The Saint Ferdinand Furnace is the oldest building in Follonica. Today it is both a showcase and a piece on show itself, a fine example of industrial archaeology located within the former ILVA complex, an area of great heritage interest.
The rawness of the construction stone together with the minute detail of certain elements, such as the natural light that floods in from above from the opening where the chimney once stood, contribute to creating a place of great impact.
The first challenge was that of preserving the point of the restoration effort and the original purpose of the space, which of course was completely different, seeing as it housed a blast furnace for smelting iron ore.
In an effort to evoke how different it was, we decided to include an art installation to represent the furnace, occupying the same position and bearing the same shape as the inner chamber. A device shuts out the natural light that enters through the skylight, restoring the hall to its original darkness. The mechanized covering of the overhead skylight signals to visitors that something is about to happen, marking the start of a performance that evokes the smelting process and the purposefulness of a town that grew up around the factory.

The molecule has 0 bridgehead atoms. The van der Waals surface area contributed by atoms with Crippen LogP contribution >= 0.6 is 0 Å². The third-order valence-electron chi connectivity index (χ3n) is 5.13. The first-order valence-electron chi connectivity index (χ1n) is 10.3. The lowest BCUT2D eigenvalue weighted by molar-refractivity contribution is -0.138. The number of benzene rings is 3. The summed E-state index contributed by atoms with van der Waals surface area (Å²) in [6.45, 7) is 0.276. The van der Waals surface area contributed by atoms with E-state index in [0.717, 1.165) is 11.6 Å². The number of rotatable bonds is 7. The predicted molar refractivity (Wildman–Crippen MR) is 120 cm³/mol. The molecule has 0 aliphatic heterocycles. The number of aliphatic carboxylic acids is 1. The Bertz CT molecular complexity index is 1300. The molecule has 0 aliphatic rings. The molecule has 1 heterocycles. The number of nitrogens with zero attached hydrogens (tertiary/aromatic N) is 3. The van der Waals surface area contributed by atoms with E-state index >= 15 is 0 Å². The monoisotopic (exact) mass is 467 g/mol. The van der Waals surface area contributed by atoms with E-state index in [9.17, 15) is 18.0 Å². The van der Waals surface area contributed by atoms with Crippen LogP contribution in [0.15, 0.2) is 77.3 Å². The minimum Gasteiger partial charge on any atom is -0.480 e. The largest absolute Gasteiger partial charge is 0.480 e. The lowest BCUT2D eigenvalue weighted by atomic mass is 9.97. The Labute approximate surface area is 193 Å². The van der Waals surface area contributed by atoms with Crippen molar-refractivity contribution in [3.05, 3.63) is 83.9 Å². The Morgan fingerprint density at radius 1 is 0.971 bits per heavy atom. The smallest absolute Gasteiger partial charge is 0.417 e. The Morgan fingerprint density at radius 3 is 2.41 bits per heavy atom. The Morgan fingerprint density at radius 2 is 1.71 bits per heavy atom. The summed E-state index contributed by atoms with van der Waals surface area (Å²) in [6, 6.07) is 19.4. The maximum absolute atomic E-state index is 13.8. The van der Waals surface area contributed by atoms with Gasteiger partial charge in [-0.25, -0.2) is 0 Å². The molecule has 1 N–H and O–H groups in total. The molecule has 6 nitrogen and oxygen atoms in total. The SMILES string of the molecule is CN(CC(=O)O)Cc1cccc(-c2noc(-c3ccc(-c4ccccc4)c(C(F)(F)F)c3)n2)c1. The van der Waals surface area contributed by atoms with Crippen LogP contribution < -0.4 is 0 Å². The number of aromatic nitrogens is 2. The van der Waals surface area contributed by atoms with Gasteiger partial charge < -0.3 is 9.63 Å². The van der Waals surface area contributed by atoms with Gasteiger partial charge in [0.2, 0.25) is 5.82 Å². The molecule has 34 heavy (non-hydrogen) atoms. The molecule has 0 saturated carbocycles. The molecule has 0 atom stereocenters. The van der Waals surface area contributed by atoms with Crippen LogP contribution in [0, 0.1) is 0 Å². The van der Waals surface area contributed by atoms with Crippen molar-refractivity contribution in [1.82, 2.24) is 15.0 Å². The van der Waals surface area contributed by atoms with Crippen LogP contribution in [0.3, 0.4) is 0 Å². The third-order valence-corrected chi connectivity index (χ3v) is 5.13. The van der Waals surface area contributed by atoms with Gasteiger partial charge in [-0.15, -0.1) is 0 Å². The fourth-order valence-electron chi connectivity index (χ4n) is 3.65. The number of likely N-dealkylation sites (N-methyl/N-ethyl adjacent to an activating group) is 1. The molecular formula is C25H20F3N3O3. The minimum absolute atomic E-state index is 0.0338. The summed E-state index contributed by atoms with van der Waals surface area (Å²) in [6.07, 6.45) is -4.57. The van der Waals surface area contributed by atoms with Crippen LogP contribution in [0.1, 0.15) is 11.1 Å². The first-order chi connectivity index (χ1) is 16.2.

The installation is an attempt to combine narrative with art by creating an original and purely allegorical installation, a unique experience that stirs feeling and the imagination. Taking this idea as our starting point, we sought to weave a narrative between the past and the future—between a museum that has a story to tell, and a new community that will rediscover its roots in that museum.
On the one hand there was the collection of sophisticated pieces of remarkable artistic value, designed to grace streets and homes; on the other there was a whole territory to explore, with all its resources, contrasts, and people. This was particularly complex job, as it called for very different narratives to be created—the exhibition of artistic pieces, scientific information on the resources and technologies found, and the human and urban development of a town established in the middle of a vast marshland. All this in a building that had to shine through in its own colours, since it, too, is part of the story.